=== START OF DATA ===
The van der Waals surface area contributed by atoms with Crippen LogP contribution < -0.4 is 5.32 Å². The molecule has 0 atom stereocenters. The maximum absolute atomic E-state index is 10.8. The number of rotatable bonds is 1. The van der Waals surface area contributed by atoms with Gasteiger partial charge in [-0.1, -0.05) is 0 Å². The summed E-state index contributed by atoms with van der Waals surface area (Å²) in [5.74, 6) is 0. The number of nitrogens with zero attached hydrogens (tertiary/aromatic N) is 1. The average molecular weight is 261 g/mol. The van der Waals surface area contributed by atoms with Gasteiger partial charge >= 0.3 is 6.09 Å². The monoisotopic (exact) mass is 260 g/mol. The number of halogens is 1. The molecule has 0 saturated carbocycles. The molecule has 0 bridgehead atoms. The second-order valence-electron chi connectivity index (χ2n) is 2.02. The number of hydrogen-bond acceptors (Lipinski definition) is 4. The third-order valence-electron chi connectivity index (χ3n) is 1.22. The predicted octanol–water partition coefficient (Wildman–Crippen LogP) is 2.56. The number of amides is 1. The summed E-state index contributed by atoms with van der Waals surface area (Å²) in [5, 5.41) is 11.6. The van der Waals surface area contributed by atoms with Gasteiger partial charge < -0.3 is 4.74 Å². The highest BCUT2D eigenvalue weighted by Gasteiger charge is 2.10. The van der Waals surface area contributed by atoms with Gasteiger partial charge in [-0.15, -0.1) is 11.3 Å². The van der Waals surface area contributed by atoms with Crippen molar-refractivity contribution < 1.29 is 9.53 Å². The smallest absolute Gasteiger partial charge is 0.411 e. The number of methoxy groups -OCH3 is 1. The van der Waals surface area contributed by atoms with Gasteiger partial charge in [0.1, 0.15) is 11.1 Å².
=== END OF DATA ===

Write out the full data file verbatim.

The van der Waals surface area contributed by atoms with Crippen LogP contribution < -0.4 is 5.32 Å². The molecule has 0 atom stereocenters. The maximum absolute atomic E-state index is 10.8. The number of rotatable bonds is 1. The van der Waals surface area contributed by atoms with Gasteiger partial charge in [-0.1, -0.05) is 0 Å². The summed E-state index contributed by atoms with van der Waals surface area (Å²) in [5.74, 6) is 0. The number of nitrogens with zero attached hydrogens (tertiary/aromatic N) is 1. The average molecular weight is 261 g/mol. The van der Waals surface area contributed by atoms with Gasteiger partial charge >= 0.3 is 6.09 Å². The monoisotopic (exact) mass is 260 g/mol. The number of halogens is 1. The molecule has 0 saturated carbocycles. The molecule has 0 bridgehead atoms. The second-order valence-electron chi connectivity index (χ2n) is 2.02. The number of hydrogen-bond acceptors (Lipinski definition) is 4. The third-order valence-electron chi connectivity index (χ3n) is 1.22. The predicted octanol–water partition coefficient (Wildman–Crippen LogP) is 2.56. The number of amides is 1. The summed E-state index contributed by atoms with van der Waals surface area (Å²) in [5, 5.41) is 11.6. The van der Waals surface area contributed by atoms with Gasteiger partial charge < -0.3 is 4.74 Å². The highest BCUT2D eigenvalue weighted by Gasteiger charge is 2.10. The van der Waals surface area contributed by atoms with Gasteiger partial charge in [-0.15, -0.1) is 11.3 Å². The van der Waals surface area contributed by atoms with Crippen molar-refractivity contribution < 1.29 is 9.53 Å². The smallest absolute Gasteiger partial charge is 0.411 e. The number of methoxy groups -OCH3 is 1. The van der Waals surface area contributed by atoms with Gasteiger partial charge in [0.1, 0.15) is 11.1 Å².